In early 2018, Horizon Education began it's partnership with Yuma Union High School District after they released an RFP seeking ACT practice assessments for the purpose of utilizing them as benchmark assessments for state level reporting throughout the school year. After winning the RFP, we also worked with the district to pilot multiple ACT readiness courses during the 2018-19 school year. The results were outstanding, and they’ve decided to expand the program to over 450 students to prepare for the 2020 Spring ACT.
Superintendent Thompson implemented a three pronged strategy to get students and educators ready for the ACT. Her first leadership move was to make sure students understood the importance of the test and have every Junior take an ACT-like test before the high stakes exam at the end of year. The ACT-like assessments used were psychometrically studied against the ACT released exams to measure question validity and difficulty to ensure
student scores were accurate predictors of student success. The assessments were also statistically aligned to ACT College and Career Readiness standards and question difficulty.
The benefit of giving students an ACT-like assessment was two fold: Allow students to have a feel for the test and identify areas of strength and areas for improvement. Superintendent Thompson and team gave students individual reports from the assessment and shared with educators and families to collectively ensure students understood what was needed to be successful on the ACT. Educators also worked throughout the year to help students increase their performance by reviewing test items, breaking down content from the student and teacher reports to maximize student learning.
For students in the after school opt in ACT readiness course, they were given a textbook, instructional materials, three (3) unique ACT practice assessments: a pre, middle and post test.
Teachers that taught the class were professionally developed on the materials of the course, content, assessments and data - so they could successfully facilitate learning in the support class. The course was held after school over the course of 6 weeks, giving students 15+ hours of ACT readiness instruction.
Based on the performance data from each of the practice assessments, educators designed an individualized plan for student success on the College and Career Readiness exam - ACT, while empowering proactive discovery by students to champion their own success. The student reports that came from each test allowed educators to tailor and adapt the curriculum.
In addition to the support that was provided to students in the after school program, students in a College Prep Elective section of San Luis High School, were given the same level of support but the hours of instruction were extended for one academic school year. The pace was a bit slower that the after school program, given the number of days that teachers and students during both semesters. The support class was a blended mix of existing College Prep Elective curriculum and ACT Readiness instruction. The 100+ hours of instruction were seamlessly integrated into the scope and sequence of the existing course. Teachers reviewed their current syllabus and blended the content from the support class to maximize student outcomes.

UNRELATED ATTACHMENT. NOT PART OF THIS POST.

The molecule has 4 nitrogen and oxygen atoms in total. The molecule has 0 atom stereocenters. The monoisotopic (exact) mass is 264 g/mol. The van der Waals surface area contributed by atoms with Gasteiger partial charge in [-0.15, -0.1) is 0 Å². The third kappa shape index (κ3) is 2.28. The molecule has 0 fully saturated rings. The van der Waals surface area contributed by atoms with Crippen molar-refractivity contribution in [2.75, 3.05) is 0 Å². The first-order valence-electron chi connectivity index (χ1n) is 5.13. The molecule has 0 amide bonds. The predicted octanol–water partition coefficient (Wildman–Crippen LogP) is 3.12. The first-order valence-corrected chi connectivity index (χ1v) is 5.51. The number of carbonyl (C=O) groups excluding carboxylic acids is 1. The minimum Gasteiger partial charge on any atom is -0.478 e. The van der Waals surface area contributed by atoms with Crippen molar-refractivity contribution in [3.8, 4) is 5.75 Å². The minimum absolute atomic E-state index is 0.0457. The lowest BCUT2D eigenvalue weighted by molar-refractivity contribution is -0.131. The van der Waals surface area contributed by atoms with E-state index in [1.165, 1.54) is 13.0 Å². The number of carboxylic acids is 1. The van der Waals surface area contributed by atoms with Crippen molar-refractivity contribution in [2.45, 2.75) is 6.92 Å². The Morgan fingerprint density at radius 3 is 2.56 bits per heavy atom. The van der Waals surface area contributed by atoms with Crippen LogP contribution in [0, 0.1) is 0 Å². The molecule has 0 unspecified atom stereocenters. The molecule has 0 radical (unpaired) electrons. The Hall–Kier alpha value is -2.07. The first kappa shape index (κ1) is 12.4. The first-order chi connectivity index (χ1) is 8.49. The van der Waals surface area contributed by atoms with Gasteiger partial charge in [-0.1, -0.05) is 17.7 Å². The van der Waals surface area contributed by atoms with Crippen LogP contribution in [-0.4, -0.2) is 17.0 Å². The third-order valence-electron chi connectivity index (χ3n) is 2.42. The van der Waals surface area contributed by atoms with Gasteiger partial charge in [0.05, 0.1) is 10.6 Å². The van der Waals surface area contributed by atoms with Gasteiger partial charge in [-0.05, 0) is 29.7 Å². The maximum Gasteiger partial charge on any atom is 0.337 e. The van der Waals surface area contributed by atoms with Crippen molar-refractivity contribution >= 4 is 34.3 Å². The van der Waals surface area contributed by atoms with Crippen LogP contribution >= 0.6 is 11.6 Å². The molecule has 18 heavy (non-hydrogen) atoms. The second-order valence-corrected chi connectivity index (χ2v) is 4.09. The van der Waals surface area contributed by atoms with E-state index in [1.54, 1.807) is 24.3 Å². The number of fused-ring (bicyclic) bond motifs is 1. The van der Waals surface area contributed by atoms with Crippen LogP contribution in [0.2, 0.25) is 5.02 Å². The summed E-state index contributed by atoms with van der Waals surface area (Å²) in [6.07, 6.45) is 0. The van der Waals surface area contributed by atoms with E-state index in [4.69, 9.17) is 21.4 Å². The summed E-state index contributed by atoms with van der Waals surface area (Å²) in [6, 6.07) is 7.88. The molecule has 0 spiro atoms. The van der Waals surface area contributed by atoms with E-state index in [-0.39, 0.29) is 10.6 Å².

Investment in the educators professional learning - those who taught the College Prep Elective course was key. Superintendent Thompson wanted to ensure that educators had an in depth understanding of the support program, assessments, curriculum and instructional materials. Additionally, educators were taught how to inventory students content knowledge and skills related to College and Career Readiness Standards based on the pre-assessment. The information gleaned from this assessment allowed educators to deeply and intimately understand the unique needs of every student. This attention to detail afforded educators to craft a clear entry point for their instructional and academic engagement with students and understand the standards that need to be taught.
Educators were given the opportunity to review data and analytics at the system level for coherence building. School and district leaders reviewed reports and analytics that rolled-up to the systems level and disaggregated as needed. This level of information assisted the inquiry process and addressed root cause[s], so that leaders apply the right solution - technical or adaptive, moving forward.
Based on the three levels of support, the analysis below outlines how students did based on the three levels of assistance they were given: Pre-test access, After school Support, Year long during the day College Prep class enrollment.
The outcomes are clear, students that were given the highest levels of support, on average had the highest level of growth from pretest to ACT [4 points], than students that did not. Students that were enrolled in after school support program had on average an increase of 3.05 points from the pretest to the ACT. Students that had access to the pretest on average increased their scores by 1.09 points.